Race is a superficial and meaningless concept. There is no black and white culture, only American culture. There are no African-Americans or European-Americans, only Americans. The concept of race has absolutely no scientific basis and the actual differences we possess are so trivial that they shouldn’t amount to any more than a misunderstanding.

However, racism will never be defeated because you’re dealing with people and their beliefs. You can't force people to abandon their beliefs, no matter how misguided and atavistic they may be (see also: religion). Attempting to do so will only exacerbate the situation and make others resentful. Al Sharpton has labeled NBC racist for mostly employing white hosts for their programming. First of all, way to fry those big fish, Sharpton; a lot of bearing that has on the average person. Secondly, why wasn't this addressed previously? If this was such a issue, why weren't Sharpton, Jesse Jackson, et al at NBC talking with the studio heads about their hiring practices before Imus spouted his comment? Why is it only when there is publicity to be had that these two come crawling out from under their respective rocks?

Going after rappers and others who used language similar to Imus is not the solution, either. Consider that the largest consumers of rap music are young white males; obviously not Sharpton's target demographic. Are they also victims? Rap music is a highly stylized form of entertainment. Instead of blaming it for all of society’s ills, perhaps we should inform young people that it's for entertainment purposes only, not to be taken seriously or something to aspire to. It's the same argument used in the '80s and '90s against heavy metal music and its ability to turn mangy white kids into devil worshipping maniacs. It didn't make sense in that instance, and it doesn't make sense in this one.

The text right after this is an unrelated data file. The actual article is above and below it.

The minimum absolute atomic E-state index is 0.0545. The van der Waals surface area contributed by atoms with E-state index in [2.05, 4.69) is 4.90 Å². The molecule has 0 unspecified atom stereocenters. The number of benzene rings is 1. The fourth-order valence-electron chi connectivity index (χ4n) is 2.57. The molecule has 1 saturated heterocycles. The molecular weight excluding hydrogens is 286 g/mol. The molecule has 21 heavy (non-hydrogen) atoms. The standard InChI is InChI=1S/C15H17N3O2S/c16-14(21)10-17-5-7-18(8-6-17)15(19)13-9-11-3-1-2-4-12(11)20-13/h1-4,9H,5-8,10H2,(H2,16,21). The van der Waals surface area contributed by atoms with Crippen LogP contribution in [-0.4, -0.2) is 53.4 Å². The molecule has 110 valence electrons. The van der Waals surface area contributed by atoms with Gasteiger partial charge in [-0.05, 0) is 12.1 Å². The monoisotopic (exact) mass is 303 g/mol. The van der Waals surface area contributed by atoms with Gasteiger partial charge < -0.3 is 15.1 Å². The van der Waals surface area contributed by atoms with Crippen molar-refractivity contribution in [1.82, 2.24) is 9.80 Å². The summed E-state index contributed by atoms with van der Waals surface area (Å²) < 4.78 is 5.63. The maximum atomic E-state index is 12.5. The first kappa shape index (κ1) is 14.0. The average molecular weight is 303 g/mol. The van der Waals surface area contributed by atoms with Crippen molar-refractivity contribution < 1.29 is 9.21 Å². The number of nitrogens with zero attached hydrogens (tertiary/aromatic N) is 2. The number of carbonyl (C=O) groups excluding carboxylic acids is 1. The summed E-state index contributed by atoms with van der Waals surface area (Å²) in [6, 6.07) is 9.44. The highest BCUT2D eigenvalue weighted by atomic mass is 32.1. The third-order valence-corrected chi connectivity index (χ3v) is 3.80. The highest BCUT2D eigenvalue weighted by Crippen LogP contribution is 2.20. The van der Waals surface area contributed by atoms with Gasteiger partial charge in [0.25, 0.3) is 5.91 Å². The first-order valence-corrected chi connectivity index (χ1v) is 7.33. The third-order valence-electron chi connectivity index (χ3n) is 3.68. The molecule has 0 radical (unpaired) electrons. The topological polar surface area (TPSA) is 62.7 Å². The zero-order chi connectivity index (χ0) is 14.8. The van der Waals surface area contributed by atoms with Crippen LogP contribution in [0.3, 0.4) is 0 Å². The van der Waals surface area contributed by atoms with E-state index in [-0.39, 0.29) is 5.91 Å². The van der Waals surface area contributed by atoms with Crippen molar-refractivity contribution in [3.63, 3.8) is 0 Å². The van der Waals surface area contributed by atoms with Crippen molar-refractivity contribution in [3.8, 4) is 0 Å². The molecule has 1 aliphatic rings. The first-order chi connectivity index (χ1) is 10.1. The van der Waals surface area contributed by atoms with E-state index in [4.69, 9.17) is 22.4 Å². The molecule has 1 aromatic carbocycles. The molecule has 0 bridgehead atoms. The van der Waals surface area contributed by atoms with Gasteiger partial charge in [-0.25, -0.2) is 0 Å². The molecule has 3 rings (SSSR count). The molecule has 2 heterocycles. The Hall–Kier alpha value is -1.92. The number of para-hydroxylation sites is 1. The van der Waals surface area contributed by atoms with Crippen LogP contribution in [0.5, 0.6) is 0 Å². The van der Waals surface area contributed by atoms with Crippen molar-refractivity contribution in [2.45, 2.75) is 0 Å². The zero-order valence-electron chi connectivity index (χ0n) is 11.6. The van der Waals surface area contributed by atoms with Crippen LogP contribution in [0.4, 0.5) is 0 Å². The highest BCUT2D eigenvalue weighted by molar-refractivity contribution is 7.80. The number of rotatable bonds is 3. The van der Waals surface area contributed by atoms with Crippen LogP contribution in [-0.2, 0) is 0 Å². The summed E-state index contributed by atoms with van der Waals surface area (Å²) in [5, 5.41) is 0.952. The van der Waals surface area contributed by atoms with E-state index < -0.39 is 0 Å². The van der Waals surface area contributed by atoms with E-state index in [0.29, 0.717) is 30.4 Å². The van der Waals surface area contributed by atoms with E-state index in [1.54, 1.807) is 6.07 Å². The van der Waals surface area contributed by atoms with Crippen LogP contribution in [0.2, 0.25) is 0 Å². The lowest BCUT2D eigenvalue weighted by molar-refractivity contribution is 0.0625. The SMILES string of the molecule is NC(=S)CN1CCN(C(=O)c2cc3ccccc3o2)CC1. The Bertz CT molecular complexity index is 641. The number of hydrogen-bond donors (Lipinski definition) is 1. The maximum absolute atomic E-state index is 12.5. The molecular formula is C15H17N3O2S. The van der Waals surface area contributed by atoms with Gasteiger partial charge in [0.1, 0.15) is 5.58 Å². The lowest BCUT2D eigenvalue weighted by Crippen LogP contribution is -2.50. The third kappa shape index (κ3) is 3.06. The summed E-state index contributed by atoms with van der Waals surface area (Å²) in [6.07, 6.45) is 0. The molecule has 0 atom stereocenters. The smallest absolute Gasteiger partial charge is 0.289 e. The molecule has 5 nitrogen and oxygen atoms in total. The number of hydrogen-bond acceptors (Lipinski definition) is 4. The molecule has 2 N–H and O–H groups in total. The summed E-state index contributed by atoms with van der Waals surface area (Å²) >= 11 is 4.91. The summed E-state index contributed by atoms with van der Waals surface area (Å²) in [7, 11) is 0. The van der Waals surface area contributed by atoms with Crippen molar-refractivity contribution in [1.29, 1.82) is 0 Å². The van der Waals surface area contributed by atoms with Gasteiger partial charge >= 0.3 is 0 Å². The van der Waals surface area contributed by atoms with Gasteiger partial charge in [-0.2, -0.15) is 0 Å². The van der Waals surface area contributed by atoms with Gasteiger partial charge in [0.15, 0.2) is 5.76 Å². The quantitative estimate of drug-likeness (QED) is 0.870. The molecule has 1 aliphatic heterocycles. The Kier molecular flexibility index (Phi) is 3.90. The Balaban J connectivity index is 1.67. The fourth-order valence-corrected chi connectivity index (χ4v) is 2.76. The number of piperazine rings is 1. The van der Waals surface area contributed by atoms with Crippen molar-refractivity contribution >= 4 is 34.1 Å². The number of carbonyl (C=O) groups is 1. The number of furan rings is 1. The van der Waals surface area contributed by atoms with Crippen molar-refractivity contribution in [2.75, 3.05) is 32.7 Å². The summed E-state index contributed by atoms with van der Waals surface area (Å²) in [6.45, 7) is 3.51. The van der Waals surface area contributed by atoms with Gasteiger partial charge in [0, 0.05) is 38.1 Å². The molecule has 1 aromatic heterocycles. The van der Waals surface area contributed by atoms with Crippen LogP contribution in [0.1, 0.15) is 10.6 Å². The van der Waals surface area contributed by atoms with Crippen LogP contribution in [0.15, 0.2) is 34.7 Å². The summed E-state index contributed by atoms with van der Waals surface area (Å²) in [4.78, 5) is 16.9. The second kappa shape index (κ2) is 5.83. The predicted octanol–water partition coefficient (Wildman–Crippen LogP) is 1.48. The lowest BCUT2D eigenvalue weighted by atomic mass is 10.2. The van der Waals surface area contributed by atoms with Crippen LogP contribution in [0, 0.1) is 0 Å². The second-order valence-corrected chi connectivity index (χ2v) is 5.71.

Regulating speech, for any reason, is a disastrous proposition. Very few people find what Imus said appealing and it truly would be no great loss if he was never heard from again. But what I wonder and fear is this: who’s next?

Stacie Adams is an unassuming and introverted young woman with plans to take over the world and make it tolerable. Her heroes are few, but precious: Bill Hicks, Nat Turner, Orson Welles, and Hunter S. Thompson. She detests useless celebrity, bureaucracy, and unfettered stupidity. "I am disgustingly provincial and I’ve never stepped foot outside the US, but it is my dream to travel the world. My favorite beer is Red Stripe, my favorite movie Irreversible. I’ve seen Evil Dead 2 over 100 times. I am an encyclopedia of trivial facts and figures." She can be reached at:

Other Articles by Stacie Adams

* Burn, Washington, Burn!
* The Kipplization of Mankind
* Defining the New Woman (for the slack-jawed masses)
* Divine Chocolate: Now with Nuts!